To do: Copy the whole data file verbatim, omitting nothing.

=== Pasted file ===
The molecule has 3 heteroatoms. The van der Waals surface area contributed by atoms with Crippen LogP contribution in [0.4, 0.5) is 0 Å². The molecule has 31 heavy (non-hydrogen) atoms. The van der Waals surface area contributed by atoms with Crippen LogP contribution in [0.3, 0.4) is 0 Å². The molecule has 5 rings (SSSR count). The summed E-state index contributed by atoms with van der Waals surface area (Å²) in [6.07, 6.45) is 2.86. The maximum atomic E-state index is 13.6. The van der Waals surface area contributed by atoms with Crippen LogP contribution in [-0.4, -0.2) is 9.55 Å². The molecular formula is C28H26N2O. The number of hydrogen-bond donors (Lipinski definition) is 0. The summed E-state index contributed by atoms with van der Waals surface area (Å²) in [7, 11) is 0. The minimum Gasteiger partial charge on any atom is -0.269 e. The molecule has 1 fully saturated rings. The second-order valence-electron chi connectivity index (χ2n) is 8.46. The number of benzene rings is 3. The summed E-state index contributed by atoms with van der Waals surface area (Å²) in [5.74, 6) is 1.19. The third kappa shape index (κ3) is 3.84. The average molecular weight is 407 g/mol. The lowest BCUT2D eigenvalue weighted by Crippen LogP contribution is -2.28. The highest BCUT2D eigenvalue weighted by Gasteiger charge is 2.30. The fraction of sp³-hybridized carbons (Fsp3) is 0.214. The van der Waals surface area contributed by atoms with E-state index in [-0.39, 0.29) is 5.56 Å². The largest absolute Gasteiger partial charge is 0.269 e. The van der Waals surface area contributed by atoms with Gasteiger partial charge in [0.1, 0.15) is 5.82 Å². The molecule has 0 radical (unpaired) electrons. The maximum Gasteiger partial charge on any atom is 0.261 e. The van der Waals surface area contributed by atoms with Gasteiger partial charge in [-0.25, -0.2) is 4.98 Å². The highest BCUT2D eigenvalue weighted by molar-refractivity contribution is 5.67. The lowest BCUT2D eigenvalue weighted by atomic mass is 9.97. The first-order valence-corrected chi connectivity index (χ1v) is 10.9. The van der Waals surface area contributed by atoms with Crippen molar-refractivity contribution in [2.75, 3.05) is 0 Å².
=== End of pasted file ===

The molecule has 3 heteroatoms. The van der Waals surface area contributed by atoms with Crippen LogP contribution in [0.4, 0.5) is 0 Å². The molecule has 31 heavy (non-hydrogen) atoms. The van der Waals surface area contributed by atoms with Crippen LogP contribution in [0.3, 0.4) is 0 Å². The molecule has 5 rings (SSSR count). The summed E-state index contributed by atoms with van der Waals surface area (Å²) in [6.07, 6.45) is 2.86. The maximum atomic E-state index is 13.6. The van der Waals surface area contributed by atoms with Crippen LogP contribution in [-0.4, -0.2) is 9.55 Å². The molecular formula is C28H26N2O. The number of hydrogen-bond donors (Lipinski definition) is 0. The summed E-state index contributed by atoms with van der Waals surface area (Å²) in [7, 11) is 0. The minimum Gasteiger partial charge on any atom is -0.269 e. The molecule has 1 fully saturated rings. The second-order valence-electron chi connectivity index (χ2n) is 8.46. The number of benzene rings is 3. The summed E-state index contributed by atoms with van der Waals surface area (Å²) in [5.74, 6) is 1.19. The third kappa shape index (κ3) is 3.84. The average molecular weight is 407 g/mol. The lowest BCUT2D eigenvalue weighted by Crippen LogP contribution is -2.28. The highest BCUT2D eigenvalue weighted by Gasteiger charge is 2.30. The fraction of sp³-hybridized carbons (Fsp3) is 0.214. The van der Waals surface area contributed by atoms with E-state index in [-0.39, 0.29) is 5.56 Å². The largest absolute Gasteiger partial charge is 0.269 e. The van der Waals surface area contributed by atoms with Gasteiger partial charge in [0.1, 0.15) is 5.82 Å². The molecule has 0 radical (unpaired) electrons. The maximum Gasteiger partial charge on any atom is 0.261 e. The van der Waals surface area contributed by atoms with Gasteiger partial charge in [-0.25, -0.2) is 4.98 Å². The highest BCUT2D eigenvalue weighted by molar-refractivity contribution is 5.67. The lowest BCUT2D eigenvalue weighted by atomic mass is 9.97. The first-order valence-corrected chi connectivity index (χ1v) is 10.9. The van der Waals surface area contributed by atoms with Crippen molar-refractivity contribution in [2.75, 3.05) is 0 Å².